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2009年8月26日 (水)


--The Asahi Shimbun, Aug. 25(IHT/Asahi: August 26,2009)
EDITORIAL: Improving education

Japanese teens shone at the International Science Olympiads for high school students this summer, winning a record 12 gold medals in five subjects. Every one of the 23 Japanese participants ended up with a medal.

We hope these results will generate momentum for improvement of science education in Japan.

At the International Science Olympiads, gold medals are awarded to the top 10 percent of students and silver and bronze to the next 20 percent and 30 percent, respectively.

This year's International Biology Olympiad was held in Japan for the first time, with four Japanese students participating. One of the four won Japan's first gold medal in this category, and the rest won silver medals.

Next, in the International Physics Olympiad, two of the five Japanese contestants won gold medals. In Mathematics, five of the six contestants won gold medals, and one had a perfect score. In overall performance, Japan placed second after China.

As for Chemistry and Informatics, two of the four Japanese participants won gold medals.

The International Science Olympiad started with Mathematics in 1959. Physics, Chemistry and Informatics were added later. The first Biology Olympiad was held in 1990.

Lately, top-ranked nations, territories and regions include China, South Korea, Taiwan, the United States and Russia. China has made participation a national priority. Students chosen to represent China are given many perks. Nearly every Chinese student brings home a gold medal.

Japan is a latecomer among advanced nations. It first participated in the Mathematics Olympiad of 1990, followed by Biology in 2005 and Physics in 2006. Until then, Japanese education authorities worried that Japanese students could not compete with their overseas peers because of the low level of science education here.

Nowadays, Japanese contestants use global-standard textbooks to relearn their subjects. They prepare for the big day with special lab training rarely provided at Japanese high schools.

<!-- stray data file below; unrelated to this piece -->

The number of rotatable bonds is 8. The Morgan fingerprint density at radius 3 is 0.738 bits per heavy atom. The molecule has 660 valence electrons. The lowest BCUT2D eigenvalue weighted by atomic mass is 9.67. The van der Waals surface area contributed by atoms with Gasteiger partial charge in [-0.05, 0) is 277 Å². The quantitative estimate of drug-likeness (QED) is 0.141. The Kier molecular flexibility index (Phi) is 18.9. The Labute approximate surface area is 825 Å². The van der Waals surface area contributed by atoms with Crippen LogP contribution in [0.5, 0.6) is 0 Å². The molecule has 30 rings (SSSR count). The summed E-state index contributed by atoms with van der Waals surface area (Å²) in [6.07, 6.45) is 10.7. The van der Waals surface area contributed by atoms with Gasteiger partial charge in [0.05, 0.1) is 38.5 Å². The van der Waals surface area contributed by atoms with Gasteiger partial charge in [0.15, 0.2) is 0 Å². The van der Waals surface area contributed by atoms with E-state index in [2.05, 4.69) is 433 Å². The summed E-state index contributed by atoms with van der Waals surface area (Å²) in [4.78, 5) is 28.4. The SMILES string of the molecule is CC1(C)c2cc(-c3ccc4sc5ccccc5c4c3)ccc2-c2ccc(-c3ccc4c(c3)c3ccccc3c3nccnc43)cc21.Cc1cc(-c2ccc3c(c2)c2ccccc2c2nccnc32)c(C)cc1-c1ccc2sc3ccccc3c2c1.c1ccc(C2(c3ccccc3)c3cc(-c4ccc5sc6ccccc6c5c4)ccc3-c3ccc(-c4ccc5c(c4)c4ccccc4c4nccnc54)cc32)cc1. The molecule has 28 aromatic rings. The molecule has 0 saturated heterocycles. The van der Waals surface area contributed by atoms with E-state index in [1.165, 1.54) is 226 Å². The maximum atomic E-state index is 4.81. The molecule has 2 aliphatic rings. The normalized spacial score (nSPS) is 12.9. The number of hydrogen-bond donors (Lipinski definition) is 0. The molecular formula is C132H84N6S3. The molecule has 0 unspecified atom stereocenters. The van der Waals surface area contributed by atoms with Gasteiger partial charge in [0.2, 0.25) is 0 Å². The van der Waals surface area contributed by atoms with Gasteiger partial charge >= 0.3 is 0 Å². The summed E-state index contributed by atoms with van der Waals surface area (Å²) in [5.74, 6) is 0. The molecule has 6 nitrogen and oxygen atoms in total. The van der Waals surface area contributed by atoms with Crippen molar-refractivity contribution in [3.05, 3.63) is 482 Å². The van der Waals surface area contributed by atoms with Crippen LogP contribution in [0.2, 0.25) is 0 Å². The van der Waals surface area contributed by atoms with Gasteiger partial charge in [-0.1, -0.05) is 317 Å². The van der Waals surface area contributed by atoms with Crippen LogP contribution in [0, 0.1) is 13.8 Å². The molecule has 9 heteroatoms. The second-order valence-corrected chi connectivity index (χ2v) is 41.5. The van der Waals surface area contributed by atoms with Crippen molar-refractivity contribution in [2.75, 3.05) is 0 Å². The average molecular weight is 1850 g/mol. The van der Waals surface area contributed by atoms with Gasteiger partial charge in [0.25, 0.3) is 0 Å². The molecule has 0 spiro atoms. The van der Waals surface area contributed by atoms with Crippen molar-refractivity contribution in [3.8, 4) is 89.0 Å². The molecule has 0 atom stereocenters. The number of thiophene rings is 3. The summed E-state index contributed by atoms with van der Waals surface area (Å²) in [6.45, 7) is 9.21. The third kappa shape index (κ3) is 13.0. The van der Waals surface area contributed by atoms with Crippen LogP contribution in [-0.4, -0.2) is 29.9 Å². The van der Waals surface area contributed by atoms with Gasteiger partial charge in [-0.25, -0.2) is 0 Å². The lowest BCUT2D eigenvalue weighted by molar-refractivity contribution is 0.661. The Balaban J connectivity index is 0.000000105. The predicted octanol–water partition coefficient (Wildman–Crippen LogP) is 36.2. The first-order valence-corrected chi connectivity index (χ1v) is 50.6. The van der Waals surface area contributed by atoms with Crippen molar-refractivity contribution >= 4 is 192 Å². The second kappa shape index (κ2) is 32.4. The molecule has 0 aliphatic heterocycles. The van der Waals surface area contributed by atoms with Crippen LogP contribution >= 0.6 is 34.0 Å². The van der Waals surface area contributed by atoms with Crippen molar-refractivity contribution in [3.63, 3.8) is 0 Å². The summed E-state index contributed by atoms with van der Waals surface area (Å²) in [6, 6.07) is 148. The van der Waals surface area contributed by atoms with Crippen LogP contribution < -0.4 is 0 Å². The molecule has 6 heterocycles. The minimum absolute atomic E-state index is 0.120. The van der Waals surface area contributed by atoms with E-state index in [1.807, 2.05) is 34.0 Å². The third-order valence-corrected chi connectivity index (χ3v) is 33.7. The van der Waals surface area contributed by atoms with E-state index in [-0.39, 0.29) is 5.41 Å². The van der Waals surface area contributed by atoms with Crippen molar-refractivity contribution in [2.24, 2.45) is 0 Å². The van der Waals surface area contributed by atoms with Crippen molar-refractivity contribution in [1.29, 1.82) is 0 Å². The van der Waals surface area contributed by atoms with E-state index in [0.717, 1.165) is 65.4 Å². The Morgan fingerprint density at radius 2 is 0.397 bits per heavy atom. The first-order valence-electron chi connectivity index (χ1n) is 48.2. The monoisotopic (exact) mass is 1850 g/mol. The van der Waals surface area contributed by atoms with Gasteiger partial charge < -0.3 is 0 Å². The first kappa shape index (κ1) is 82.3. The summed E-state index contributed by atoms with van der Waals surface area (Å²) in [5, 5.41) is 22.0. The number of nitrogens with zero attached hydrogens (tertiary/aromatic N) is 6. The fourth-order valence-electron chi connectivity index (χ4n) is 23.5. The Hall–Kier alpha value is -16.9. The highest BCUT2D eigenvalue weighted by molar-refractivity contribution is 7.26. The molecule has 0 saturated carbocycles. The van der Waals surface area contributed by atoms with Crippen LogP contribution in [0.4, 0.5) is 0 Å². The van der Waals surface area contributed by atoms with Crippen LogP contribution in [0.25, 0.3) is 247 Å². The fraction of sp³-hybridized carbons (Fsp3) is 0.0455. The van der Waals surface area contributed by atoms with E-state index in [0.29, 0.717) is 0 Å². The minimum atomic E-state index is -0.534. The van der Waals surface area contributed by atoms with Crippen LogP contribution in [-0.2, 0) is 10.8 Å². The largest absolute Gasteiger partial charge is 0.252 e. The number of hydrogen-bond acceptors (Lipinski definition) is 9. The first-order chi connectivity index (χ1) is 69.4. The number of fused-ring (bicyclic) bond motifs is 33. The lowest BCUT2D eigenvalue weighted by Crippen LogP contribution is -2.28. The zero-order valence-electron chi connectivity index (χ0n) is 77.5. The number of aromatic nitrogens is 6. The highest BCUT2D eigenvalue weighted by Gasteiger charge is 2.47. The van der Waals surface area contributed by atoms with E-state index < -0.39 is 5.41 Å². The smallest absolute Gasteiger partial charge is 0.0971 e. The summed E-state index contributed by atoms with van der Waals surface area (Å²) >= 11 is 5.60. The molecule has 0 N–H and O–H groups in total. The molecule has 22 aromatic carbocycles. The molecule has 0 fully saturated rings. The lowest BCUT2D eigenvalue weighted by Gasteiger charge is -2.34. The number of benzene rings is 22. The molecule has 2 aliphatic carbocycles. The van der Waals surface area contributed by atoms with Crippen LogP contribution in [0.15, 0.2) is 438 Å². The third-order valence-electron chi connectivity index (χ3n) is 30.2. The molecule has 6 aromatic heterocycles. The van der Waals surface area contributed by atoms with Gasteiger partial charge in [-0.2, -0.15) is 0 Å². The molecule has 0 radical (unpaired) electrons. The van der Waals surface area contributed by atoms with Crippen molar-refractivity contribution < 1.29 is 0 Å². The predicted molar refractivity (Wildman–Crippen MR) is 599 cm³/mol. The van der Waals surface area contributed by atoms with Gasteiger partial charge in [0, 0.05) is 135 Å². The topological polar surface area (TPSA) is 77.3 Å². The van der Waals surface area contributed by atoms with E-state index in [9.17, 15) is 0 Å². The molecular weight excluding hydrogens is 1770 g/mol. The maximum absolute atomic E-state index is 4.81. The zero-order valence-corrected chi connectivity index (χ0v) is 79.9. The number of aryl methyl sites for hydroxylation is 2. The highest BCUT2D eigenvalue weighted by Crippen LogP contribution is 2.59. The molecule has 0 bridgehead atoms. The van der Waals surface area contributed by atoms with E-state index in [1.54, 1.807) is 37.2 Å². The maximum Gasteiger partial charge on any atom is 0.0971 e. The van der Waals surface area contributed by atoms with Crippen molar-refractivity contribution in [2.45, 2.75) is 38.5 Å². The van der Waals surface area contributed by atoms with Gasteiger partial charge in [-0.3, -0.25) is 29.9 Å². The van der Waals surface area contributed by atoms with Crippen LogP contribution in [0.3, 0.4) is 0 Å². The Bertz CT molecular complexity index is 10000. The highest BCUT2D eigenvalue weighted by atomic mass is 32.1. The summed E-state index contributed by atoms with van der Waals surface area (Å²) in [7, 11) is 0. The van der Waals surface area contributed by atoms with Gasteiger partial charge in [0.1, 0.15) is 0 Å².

These efforts clearly paid off this year. Also, many of the participants were experienced. Another factor was that more teens have participated in the preliminary rounds since the government began supporting the Olympiads in fiscal 2004.

But we should not become complacent. Participation in international competition has reminded us again of the flaws in our education system.

A bronze medalist at a past Chemistry Olympiad scored less than 10 out of a maximum 60 points on a test right after returning to Japan. We believe this was because Japan's chemistry education stresses textbook knowledge rather than a fundamental understanding of the subject.

By teaching science systematically and raising the nation's overall level of science education to global standards, we hope more teens will come to love science.

At the week-long International Biology Olympiad in Tsukuba, Ibaraki Prefecture, high school students from around the world spent more than 10 hours grappling with theoretical and practical problems. But the teens also got to experience Japanese culture and enjoy outdoor activities by going to a summer festival and traveling to Nikko, a well-known tourist resort.

We believe it was greatly significant that young people from around the world competed intellectually in Japan and made new friends.

Tokyo is scheduled to host next year's International Chemistry Olympiad. We hope it will prompt high school students to take a greater interest in the world.


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